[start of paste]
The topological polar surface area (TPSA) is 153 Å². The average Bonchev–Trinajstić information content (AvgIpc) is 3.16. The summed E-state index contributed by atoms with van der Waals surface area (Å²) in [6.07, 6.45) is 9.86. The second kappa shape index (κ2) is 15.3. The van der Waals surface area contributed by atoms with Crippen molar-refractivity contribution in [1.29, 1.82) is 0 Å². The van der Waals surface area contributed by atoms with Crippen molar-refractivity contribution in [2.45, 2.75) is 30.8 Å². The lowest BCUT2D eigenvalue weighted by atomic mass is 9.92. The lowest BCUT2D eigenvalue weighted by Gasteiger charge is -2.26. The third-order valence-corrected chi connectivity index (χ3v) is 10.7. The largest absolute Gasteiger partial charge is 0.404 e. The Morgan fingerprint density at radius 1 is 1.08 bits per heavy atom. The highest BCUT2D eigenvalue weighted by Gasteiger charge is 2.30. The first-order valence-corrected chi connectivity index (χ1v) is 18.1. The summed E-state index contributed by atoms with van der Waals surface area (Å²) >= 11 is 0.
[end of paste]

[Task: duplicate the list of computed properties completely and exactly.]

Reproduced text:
The topological polar surface area (TPSA) is 153 Å². The average Bonchev–Trinajstić information content (AvgIpc) is 3.16. The summed E-state index contributed by atoms with van der Waals surface area (Å²) in [6.07, 6.45) is 9.86. The second kappa shape index (κ2) is 15.3. The van der Waals surface area contributed by atoms with Crippen molar-refractivity contribution in [1.29, 1.82) is 0 Å². The van der Waals surface area contributed by atoms with Crippen molar-refractivity contribution in [2.45, 2.75) is 30.8 Å². The lowest BCUT2D eigenvalue weighted by atomic mass is 9.92. The lowest BCUT2D eigenvalue weighted by Gasteiger charge is -2.26. The third-order valence-corrected chi connectivity index (χ3v) is 10.7. The largest absolute Gasteiger partial charge is 0.404 e. The Morgan fingerprint density at radius 1 is 1.08 bits per heavy atom. The highest BCUT2D eigenvalue weighted by Gasteiger charge is 2.30. The first-order valence-corrected chi connectivity index (χ1v) is 18.1. The summed E-state index contributed by atoms with van der Waals surface area (Å²) >= 11 is 0.